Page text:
In a couple of weeks, the Multi-Board 7.0 is going to drop, with the intention of retiring the 6.1 sometime in February or March 2019.  Though the 6.1 served us well, the industry evolves, and our contract need to evolve with us.

Here are 3 quick takes from the new form.

1. Realtors no longer have to pick a mortgage contingency deadline.

For those of you who have been in the business for awhile, this is going to feel really weird to start.  The new form sets the deadline at “forty-five (45) days after Date of Acceptance or five (5) days prior to the date of Closing, whichever is earlier.”  This takes care of the problem created by the default setting of 60 days after acceptance in the 6.1, which was often after the date of closing.

2. The scope of the inspection contingency has been narrowed.

Experienced practitioners will know that inspection requests frequently enter the realm of the absurd.  I once had a deal fall apart because the seller wouldn’t agree to paint the living room ceiling.  The 7.0 makes it clear that “Minor repairs, routine maintenance items and painting, decorating or other items of a cosmetic nature, no matter what the costs to remedy the same, do not constitute defects, are not a part of this contingency and shall not be a basis for the Buyer to cancel this Contract.”  Significantly, a request that violates the provisions of the paragraph entitles the seller to terminate the contract.  Buyers are also not required to send any part of the report with their requests.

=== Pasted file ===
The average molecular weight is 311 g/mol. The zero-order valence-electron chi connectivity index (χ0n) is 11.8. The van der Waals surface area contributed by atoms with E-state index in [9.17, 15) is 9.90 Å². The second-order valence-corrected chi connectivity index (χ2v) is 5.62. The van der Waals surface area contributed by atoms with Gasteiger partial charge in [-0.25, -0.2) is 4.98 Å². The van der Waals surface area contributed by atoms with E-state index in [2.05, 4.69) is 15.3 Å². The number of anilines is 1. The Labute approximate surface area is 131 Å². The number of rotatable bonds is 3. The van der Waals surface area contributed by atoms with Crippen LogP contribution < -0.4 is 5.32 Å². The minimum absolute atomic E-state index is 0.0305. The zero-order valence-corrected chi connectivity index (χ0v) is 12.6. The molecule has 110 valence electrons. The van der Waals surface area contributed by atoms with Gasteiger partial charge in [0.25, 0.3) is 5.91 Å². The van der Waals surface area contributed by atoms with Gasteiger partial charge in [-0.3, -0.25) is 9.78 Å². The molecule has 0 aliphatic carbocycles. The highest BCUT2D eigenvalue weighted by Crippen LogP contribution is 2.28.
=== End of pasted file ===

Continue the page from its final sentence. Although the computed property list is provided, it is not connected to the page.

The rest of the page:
3. Closing must take place at title company location closest to the property.

This may not seem like a change, but that “rule” was merely customary in 6.1 and prior.  We have all had a cheeky attorney who insisted on closing in their office in the loop, even though the property is in Naperville.  That frustrating situation is no more starting with 7.0.

So, what do you think?  I would love to hear your comments about these changes.  Of course, there are a lot more changes, both big and small.  But these are the 3 that stuck out most to me.  Shoot me an email at patrick@loftus-law.com with your thoughts.